Australia’s Interventionist Foreign Policy – Time For A Rethink – 17 December 2014

RT logoThe tragic Sydney café siege of earlier this week, which resulted in the death of three people, raises quite a few serious questions.

Why on earth was Man Haron Monis, the hostage taker who faced more than 40 sexual assault and indecency charges, and who had been charged with being an accessory to the murder of his ex-wife, still at liberty? Why did the Australian authorities refuse to send Monis back to Iran, his home country, who it has been reported, repeatedly requested his extradition via Interpol to answer charges of fraud? And why wasn‘t a man who had sent hate mail to the grieving families of members of the Australian armed forces who had been killed in actionand who had publicly pledged his allegiance to the Islamic State, under any form of monitoring by Australia‘s security services?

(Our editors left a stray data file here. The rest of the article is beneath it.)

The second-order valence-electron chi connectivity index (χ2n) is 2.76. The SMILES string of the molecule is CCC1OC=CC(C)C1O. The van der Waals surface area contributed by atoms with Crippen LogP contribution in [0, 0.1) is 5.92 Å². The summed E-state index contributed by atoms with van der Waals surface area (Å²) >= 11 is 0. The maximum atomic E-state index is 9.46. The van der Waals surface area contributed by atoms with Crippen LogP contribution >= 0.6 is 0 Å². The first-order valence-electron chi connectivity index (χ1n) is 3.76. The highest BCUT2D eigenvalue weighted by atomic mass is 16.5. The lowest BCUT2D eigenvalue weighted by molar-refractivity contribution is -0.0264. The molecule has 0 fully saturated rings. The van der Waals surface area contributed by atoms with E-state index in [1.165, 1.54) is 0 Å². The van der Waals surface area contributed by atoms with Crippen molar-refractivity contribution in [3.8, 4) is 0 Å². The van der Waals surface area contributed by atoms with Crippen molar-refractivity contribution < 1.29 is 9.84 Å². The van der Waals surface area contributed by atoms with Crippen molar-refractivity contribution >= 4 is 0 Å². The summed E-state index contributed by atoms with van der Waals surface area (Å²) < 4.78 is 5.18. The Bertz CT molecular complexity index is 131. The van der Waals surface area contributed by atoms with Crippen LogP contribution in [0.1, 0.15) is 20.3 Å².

These questions are very important and need to be answered pretty quickly, but there‘s something else we ought to be discussing too. While we can all agree that Monis was an evil man who should not have been at liberty, it seems that this already volatile and disturbed character was radicalized further by Australian foreign policy, and in particular Australia’s unconditional support for US military adventures in the Middle East. Our disgust at what has happened on Monday and our unequivocal condemnation of Monis’s actions should not stop us from having an honest, grown-up debate about Australia’s interventionist foreign policy in recent years and where it has led the country.

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